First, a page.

Now, another element that you have to keep in mind with this is, one of the biggest issues I see with creative leaders, especially young, new creative leaders, is that they try to do it all themselves. Like, they definitely push for that hero mentality. And I just want to let you know, one thing that's really important is, at this point, if you're a creative leader, you're no longer being judged about how many hours you work. Instead, it's the overall value of the project. Meaning, to show that you're a really good manager, a really good leader, you don't have to just pull all-nighters all the time, and then just show up at the team and be like, "Look what I did." Right? In fact, that's, in my opinion, a sign of bad leadership. You shouldn't be extending yourself too far, because what that means to me is that you're trying to do it all yourself and you haven't learned how to delegate. You haven't learned how to scale a team, and work with your team, rather than essentially micromanaging it all and trying to do it yourself. So, rule number one as a creative leader: Don't try and do it all yourself. Don't take over all the projects. Your job is to support and guide, but let your team do it. I mean, what I call it is a mature management style. A mature management style says, "I have my team and I trust them. I'm going to give them guidelines, but then they need accountability to handle it." A non-mature management style would be, "Here's the things and they're not doing it. I'm just gonna take it back, do it all, rewrite it, redesign it, re-edit the video, find the music myself, and then give it back to 'em." It's just like the whole thing of teaching someone to fish. Like, that's not teaching them how to fish, that's just grabbing all the fish for yourself. Right? And maybe in our culture of marketing and advertising, it is a very competitive environment, and you're used to proving that you're the best and the most awesome. But a good, mature management style is to guide, is to give feedback, give a vision, show them where you need to try different things, or not do certain things, and then let them do it. And so, part of your job is just to get out of the way and make sure they feel that ownership. Because if they're worth their salt, they will step up and they will show their own accountability. Otherwise, you're just enabling them. So, something important to keep in mind. You know, some of the phrases that I hear around this kind of stuff is, "Oh, it's faster, I'll just do it myself." Right? Like, "I want to help my team, but it's just, we don't have time, so I'm just going to do it myself." If you hear yourself saying that, it's a bad idea that you're not scaling, you're not scaling yourself. Or maybe you're just going to say, "It's a matter of resources", or you know, whatever it may be. The truth is, you need to find a way to scale your team, and you need to teach, and guide, and give vision. And this is also true, not just with your internal team. This is true with agencies you work with. I see this happening all the time, working with an outside agency, and instead of just going through the hassle, they're like, "Oh, they'll just take it in-house and just fix it up, and then show them what it was." That's just really bad feedback. You should be working with them. If they're an agency that you're not wanting to work with anymore, I totally get it. But if this is a long-term partnership, and you need scale, then — you know, it's not that I'm saying treat your agency like an internal employee — I'm not saying that at all. But, in good partnership, good leadership, you should give good feedback and help guide, so that they're getting better at the work, so that in the future, you don't have to redo all their work. You don't have to go back and change it all. So...anyhow, enough with that, that's all about yourself. Think about your limits, and then scale yourself by not micromanaging — people don't call it micromanaging. They want it to be good quality, right? But just don't do it. Just make sure you're guiding and leading, not doing.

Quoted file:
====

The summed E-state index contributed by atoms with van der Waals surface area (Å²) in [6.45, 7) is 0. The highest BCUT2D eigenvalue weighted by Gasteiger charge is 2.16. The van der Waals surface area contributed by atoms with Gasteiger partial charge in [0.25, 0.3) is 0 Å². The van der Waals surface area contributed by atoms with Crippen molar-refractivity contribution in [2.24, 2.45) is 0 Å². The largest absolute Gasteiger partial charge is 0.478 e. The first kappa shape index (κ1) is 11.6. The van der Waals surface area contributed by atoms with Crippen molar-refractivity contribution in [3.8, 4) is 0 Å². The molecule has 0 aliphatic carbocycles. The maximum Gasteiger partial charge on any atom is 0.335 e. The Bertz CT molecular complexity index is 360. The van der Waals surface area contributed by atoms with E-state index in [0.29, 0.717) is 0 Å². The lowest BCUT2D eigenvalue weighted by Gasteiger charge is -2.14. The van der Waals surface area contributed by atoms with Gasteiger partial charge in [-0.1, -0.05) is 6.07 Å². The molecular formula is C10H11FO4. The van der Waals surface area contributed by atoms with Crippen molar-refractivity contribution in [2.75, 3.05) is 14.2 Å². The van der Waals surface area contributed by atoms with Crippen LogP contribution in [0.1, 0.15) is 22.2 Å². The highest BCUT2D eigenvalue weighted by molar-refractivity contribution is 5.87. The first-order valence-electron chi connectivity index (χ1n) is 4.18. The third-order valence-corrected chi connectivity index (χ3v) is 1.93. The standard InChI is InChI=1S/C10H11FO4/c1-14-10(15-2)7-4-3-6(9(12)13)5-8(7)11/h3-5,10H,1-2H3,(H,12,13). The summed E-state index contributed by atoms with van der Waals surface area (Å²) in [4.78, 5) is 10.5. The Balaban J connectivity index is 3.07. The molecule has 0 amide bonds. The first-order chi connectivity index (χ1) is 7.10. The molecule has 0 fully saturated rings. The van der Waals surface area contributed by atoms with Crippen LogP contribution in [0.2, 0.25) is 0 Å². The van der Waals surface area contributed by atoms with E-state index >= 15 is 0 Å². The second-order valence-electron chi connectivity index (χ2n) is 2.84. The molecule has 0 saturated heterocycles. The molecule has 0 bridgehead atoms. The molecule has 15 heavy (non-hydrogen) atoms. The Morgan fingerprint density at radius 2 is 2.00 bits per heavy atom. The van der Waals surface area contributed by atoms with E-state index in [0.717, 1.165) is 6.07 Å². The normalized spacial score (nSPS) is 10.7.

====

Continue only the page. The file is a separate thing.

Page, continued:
Alright. So now, after yourself, let's start talking about your internal creative team. And whether you have a group of designers and writers, or you're managing a video team, or you're managing whatever production group, these are some of the different things that I've run across over my two and a half decades of leadership. So, the biggest thing that I usually have to deal with is either the pool model, versus the ownership model. And let me explain the difference. The pool model is where you take your whole team and you're like, "We just want them to have access to everything. So we'll make just a big pool of all the resources. And then as the projects come in, we'll just cherry pick different people for different projects, and pull them out of the pool, and put them on different lists." Right? So the idea that most people have is that with the pool model, you can scale better, because no one is isolated in a silo. So you're all just in this big pool, and we can use everyone as needed. And I've found, to be honest, my personal experience with the pool model is that it's terrible. And here's why. Number one, it's a thankless job to have to chase down and figure out what everyone's doing all the time, right? Especially when you're assigning new projects. Then, if I need to assign this new project, I have to go through everyone's list to see who's got availability, and then start assigning things. And it's just so much more work actually, on whoever the operations or the account manager is to get that all figured out and assigned. So it's just this thankless job of chasing it all down. The next side effect that's bad is that no one in the pool feels accountability. They're just in the pool, with all the germs and all the kid pee in the pool, it's just there. And they don't feel like they have to worry about any stakeholders. They don't have to worry about partnerships. They don't have to worry about anything. And so, the tendency is just to kind of float back to the bottom, and just wait for something to be given to you. And so I found that it's really, really bad with the pool approach. It demoralizes the team. They don't feel like they have an opportunity to shine, or grow, or have ownership for themselves. So I would highly discourage you to think that scaling equals the pool model. Don't do it.